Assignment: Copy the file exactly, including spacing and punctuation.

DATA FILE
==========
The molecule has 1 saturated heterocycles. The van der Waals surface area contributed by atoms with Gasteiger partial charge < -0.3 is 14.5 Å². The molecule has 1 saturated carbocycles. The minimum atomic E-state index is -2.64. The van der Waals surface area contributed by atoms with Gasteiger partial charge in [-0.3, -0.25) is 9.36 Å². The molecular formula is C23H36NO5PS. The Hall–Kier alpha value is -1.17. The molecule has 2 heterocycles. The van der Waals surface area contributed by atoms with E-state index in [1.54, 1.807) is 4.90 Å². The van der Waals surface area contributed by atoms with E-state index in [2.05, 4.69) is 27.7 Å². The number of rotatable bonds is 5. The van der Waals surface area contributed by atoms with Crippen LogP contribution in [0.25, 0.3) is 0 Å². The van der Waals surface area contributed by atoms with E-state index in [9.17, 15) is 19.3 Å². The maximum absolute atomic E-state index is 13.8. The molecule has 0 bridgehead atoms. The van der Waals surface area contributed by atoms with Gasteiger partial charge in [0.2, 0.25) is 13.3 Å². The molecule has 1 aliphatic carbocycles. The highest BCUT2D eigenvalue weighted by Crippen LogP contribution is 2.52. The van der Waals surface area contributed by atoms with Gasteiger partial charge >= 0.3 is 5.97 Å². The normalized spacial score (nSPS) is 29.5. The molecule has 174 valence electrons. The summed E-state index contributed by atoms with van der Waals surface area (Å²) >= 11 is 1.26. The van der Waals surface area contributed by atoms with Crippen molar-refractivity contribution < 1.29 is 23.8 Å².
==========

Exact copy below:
The molecule has 1 saturated heterocycles. The van der Waals surface area contributed by atoms with Gasteiger partial charge < -0.3 is 14.5 Å². The molecule has 1 saturated carbocycles. The minimum atomic E-state index is -2.64. The van der Waals surface area contributed by atoms with Gasteiger partial charge in [-0.3, -0.25) is 9.36 Å². The molecular formula is C23H36NO5PS. The Hall–Kier alpha value is -1.17. The molecule has 2 heterocycles. The van der Waals surface area contributed by atoms with E-state index in [1.54, 1.807) is 4.90 Å². The van der Waals surface area contributed by atoms with E-state index in [2.05, 4.69) is 27.7 Å². The number of rotatable bonds is 5. The van der Waals surface area contributed by atoms with Crippen LogP contribution in [0.25, 0.3) is 0 Å². The van der Waals surface area contributed by atoms with E-state index in [9.17, 15) is 19.3 Å². The maximum absolute atomic E-state index is 13.8. The molecule has 0 bridgehead atoms. The van der Waals surface area contributed by atoms with Gasteiger partial charge in [0.2, 0.25) is 13.3 Å². The molecule has 1 aliphatic carbocycles. The highest BCUT2D eigenvalue weighted by Crippen LogP contribution is 2.52. The van der Waals surface area contributed by atoms with Gasteiger partial charge >= 0.3 is 5.97 Å². The normalized spacial score (nSPS) is 29.5. The molecule has 174 valence electrons. The summed E-state index contributed by atoms with van der Waals surface area (Å²) >= 11 is 1.26. The van der Waals surface area contributed by atoms with Crippen molar-refractivity contribution < 1.29 is 23.8 Å².